On the heels of the UAW’s narrow defeat in their attempt to unionize a Volkswagen plant in Tennessee, Mike Elk has some thoughts on how the UAW was defeated.
Volkswagen signed a 22-page neutrality agreement pledging not to interfere in the union election at the Chattanooga plant. The company even let the union onto the shop floor in early February to give a presentation on the merits of organizing.
It is impossible to say why each of those 712 workers voted against the union and what the UAW could have done differently to win them over one by one. However, In These Times’ interviews with both pro-union and anti-union workers—as well as low-level Volkswagen supervisors, top UAW officials and community activists—point to a confluence of factors, including outside interference by GOP politicians and unsanctioned anti-union activity by low-level supervisors. Some questioned, too, whether missteps by the UAW and concerns about its prior bargaining agreements played a role.
The UAW was quick to blame the loss on public anti-union threats by right-wing politicians. Immediately following the election results, UAW President Bob King informed reporters, “We are obviously deeply disappointed. We’re also outraged by the outside interference in this election. Never before in this country have we seen a U.S. senator, a governor and a leader of the Legislature threaten the company with incentives and threaten workers with a loss of product. That’s outrageous.”
Last week, Tennessee’s Republican Governor Bill Haslam told the Tennessean, “I think that there are some ramifications to the vote in terms of our ability to attract other suppliers. When we recruit other companies, that comes up every time.”
On Monday, two days before the election began, Republican State Senate Speaker Pro Tempore Bo Watson and Republican House Majority Leader Gerald McCormick suggested that Volkswagen might not receive future state subsidies if the plant unionized.
Then on Wednesday, U.S. Sen. Bob Corker (R-Tenn.)—the former mayor of Chattanooga—who had pledged the previous week not to comment publicly about the ongoing election, waded back into the debate to declare, “I’ve had conversations today and based on those am assured that should the workers vote against the UAW, Volkswagen will announce in the coming weeks that it will manufacture its new mid-size SUV here in Chattanooga.”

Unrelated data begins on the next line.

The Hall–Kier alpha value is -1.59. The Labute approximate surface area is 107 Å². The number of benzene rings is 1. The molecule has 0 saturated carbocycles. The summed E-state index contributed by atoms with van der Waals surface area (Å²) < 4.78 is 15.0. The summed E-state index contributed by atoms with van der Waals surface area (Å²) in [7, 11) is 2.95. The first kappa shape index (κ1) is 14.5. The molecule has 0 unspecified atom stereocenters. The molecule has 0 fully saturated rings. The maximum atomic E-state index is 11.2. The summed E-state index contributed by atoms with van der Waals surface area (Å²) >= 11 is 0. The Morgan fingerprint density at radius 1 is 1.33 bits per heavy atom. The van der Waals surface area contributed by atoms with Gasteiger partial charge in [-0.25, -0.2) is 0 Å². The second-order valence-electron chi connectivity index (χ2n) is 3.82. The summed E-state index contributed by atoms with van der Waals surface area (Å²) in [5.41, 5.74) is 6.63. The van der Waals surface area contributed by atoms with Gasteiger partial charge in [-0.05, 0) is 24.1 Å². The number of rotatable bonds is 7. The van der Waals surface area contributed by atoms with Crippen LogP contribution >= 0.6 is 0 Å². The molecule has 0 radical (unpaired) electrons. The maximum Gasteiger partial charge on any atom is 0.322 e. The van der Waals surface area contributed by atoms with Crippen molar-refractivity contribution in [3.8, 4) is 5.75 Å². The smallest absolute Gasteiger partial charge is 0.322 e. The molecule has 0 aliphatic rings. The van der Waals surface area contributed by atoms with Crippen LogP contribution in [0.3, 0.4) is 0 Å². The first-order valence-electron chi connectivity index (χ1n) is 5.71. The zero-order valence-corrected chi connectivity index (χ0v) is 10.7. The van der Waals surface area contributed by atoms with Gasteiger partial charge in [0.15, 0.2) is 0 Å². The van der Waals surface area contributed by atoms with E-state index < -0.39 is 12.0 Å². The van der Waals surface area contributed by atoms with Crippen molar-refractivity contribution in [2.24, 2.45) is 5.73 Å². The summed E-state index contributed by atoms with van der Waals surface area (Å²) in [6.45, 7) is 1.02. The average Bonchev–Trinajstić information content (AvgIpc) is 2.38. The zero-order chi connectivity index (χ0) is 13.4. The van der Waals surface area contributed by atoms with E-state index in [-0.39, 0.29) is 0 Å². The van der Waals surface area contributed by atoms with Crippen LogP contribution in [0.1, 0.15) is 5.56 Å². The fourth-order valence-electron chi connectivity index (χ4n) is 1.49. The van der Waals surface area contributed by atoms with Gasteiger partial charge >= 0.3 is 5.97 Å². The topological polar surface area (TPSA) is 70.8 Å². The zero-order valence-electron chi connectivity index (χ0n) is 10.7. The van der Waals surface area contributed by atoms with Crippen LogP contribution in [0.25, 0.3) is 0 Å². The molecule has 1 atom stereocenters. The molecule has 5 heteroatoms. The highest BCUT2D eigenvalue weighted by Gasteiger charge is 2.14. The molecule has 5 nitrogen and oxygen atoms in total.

When Volkswagen Chattanooga Chairman and CEO Frank Fischer refuted Corker, saying the union election would have no effect on the SUV decision, Corker doubled down. “Believe me, the decisions regarding the Volkswagen expansion are not being made by anyone in management at the Chattanooga plant, and we are also very aware Frank Fischer is having to use old talking points when he responds to press inquiries,” Corker said in a statement on Thursday. “After all these years and my involvement with Volkswagen, I would not have made the statement I made yesterday without being confident it was true and factual.”
While the result of the UAW vote in Tennessee is certainly a setback, I’d be willing to bet we’ll see many more efforts on the part of the UAW and other unions to organize workers across the country, and hopefully those efforts will be more successful – if unions can continue to educate workers on the benefits of standing together to fight for better wages and benefits.